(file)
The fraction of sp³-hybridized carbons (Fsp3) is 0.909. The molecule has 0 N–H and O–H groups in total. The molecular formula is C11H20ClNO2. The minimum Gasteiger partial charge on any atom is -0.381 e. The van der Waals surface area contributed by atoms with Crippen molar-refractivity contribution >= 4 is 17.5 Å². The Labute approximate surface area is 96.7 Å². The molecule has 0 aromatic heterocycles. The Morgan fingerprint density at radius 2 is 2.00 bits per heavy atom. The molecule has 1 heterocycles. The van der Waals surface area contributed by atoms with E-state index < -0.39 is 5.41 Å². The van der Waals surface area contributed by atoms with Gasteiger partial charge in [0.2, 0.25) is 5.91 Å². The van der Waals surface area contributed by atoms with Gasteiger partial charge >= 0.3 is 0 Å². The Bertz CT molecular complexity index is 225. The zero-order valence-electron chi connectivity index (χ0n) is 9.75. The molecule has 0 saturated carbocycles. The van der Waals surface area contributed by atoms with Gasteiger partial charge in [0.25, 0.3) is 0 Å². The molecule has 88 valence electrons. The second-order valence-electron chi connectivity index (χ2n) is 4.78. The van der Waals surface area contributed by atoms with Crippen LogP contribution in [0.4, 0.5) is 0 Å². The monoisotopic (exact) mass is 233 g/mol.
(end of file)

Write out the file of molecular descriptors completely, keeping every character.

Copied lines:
The fraction of sp³-hybridized carbons (Fsp3) is 0.909. The molecule has 0 N–H and O–H groups in total. The molecular formula is C11H20ClNO2. The minimum Gasteiger partial charge on any atom is -0.381 e. The van der Waals surface area contributed by atoms with Crippen molar-refractivity contribution >= 4 is 17.5 Å². The Labute approximate surface area is 96.7 Å². The molecule has 0 aromatic heterocycles. The Morgan fingerprint density at radius 2 is 2.00 bits per heavy atom. The molecule has 1 heterocycles. The van der Waals surface area contributed by atoms with E-state index < -0.39 is 5.41 Å². The van der Waals surface area contributed by atoms with Gasteiger partial charge in [0.2, 0.25) is 5.91 Å². The van der Waals surface area contributed by atoms with Gasteiger partial charge >= 0.3 is 0 Å². The Bertz CT molecular complexity index is 225. The zero-order valence-electron chi connectivity index (χ0n) is 9.75. The molecule has 0 saturated carbocycles. The van der Waals surface area contributed by atoms with Gasteiger partial charge in [0.25, 0.3) is 0 Å². The molecule has 88 valence electrons. The second-order valence-electron chi connectivity index (χ2n) is 4.78. The van der Waals surface area contributed by atoms with Crippen LogP contribution in [0.4, 0.5) is 0 Å². The monoisotopic (exact) mass is 233 g/mol.